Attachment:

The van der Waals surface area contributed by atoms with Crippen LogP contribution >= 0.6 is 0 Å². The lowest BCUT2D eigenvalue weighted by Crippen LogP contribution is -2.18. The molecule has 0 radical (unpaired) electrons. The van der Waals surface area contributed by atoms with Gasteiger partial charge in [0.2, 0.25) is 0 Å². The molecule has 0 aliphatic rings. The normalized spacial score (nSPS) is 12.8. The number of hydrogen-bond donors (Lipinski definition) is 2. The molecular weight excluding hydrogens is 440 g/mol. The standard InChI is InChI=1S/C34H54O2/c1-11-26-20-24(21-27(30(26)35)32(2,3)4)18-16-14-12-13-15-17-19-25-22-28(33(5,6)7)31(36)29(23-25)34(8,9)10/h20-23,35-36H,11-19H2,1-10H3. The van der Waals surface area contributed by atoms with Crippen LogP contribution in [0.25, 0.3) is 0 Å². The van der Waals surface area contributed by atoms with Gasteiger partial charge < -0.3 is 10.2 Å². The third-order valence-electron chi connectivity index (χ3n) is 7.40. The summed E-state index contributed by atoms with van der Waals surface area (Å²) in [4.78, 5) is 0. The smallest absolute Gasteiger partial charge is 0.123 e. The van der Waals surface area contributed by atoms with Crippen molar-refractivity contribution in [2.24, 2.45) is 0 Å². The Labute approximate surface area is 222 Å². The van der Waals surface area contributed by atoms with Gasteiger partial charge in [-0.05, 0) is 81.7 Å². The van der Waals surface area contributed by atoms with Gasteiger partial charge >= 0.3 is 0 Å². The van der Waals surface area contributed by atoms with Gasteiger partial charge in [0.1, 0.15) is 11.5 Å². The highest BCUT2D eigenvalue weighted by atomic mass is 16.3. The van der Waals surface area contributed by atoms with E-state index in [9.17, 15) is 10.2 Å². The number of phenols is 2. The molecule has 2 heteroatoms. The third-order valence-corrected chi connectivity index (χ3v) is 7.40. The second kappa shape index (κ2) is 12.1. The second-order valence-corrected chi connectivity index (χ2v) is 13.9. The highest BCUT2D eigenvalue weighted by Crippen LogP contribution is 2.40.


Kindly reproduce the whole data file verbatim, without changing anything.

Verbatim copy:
The van der Waals surface area contributed by atoms with Crippen LogP contribution >= 0.6 is 0 Å². The lowest BCUT2D eigenvalue weighted by Crippen LogP contribution is -2.18. The molecule has 0 radical (unpaired) electrons. The van der Waals surface area contributed by atoms with Gasteiger partial charge in [0.2, 0.25) is 0 Å². The molecule has 0 aliphatic rings. The normalized spacial score (nSPS) is 12.8. The number of hydrogen-bond donors (Lipinski definition) is 2. The molecular weight excluding hydrogens is 440 g/mol. The standard InChI is InChI=1S/C34H54O2/c1-11-26-20-24(21-27(30(26)35)32(2,3)4)18-16-14-12-13-15-17-19-25-22-28(33(5,6)7)31(36)29(23-25)34(8,9)10/h20-23,35-36H,11-19H2,1-10H3. The van der Waals surface area contributed by atoms with Crippen LogP contribution in [0.25, 0.3) is 0 Å². The van der Waals surface area contributed by atoms with Gasteiger partial charge < -0.3 is 10.2 Å². The third-order valence-electron chi connectivity index (χ3n) is 7.40. The summed E-state index contributed by atoms with van der Waals surface area (Å²) in [4.78, 5) is 0. The smallest absolute Gasteiger partial charge is 0.123 e. The van der Waals surface area contributed by atoms with Crippen molar-refractivity contribution in [2.24, 2.45) is 0 Å². The Labute approximate surface area is 222 Å². The van der Waals surface area contributed by atoms with Gasteiger partial charge in [-0.05, 0) is 81.7 Å². The van der Waals surface area contributed by atoms with Gasteiger partial charge >= 0.3 is 0 Å². The van der Waals surface area contributed by atoms with Gasteiger partial charge in [0.1, 0.15) is 11.5 Å². The highest BCUT2D eigenvalue weighted by atomic mass is 16.3. The van der Waals surface area contributed by atoms with E-state index in [9.17, 15) is 10.2 Å². The number of phenols is 2. The molecule has 2 heteroatoms. The third-order valence-corrected chi connectivity index (χ3v) is 7.40. The second kappa shape index (κ2) is 12.1. The second-order valence-corrected chi connectivity index (χ2v) is 13.9. The highest BCUT2D eigenvalue weighted by Crippen LogP contribution is 2.40.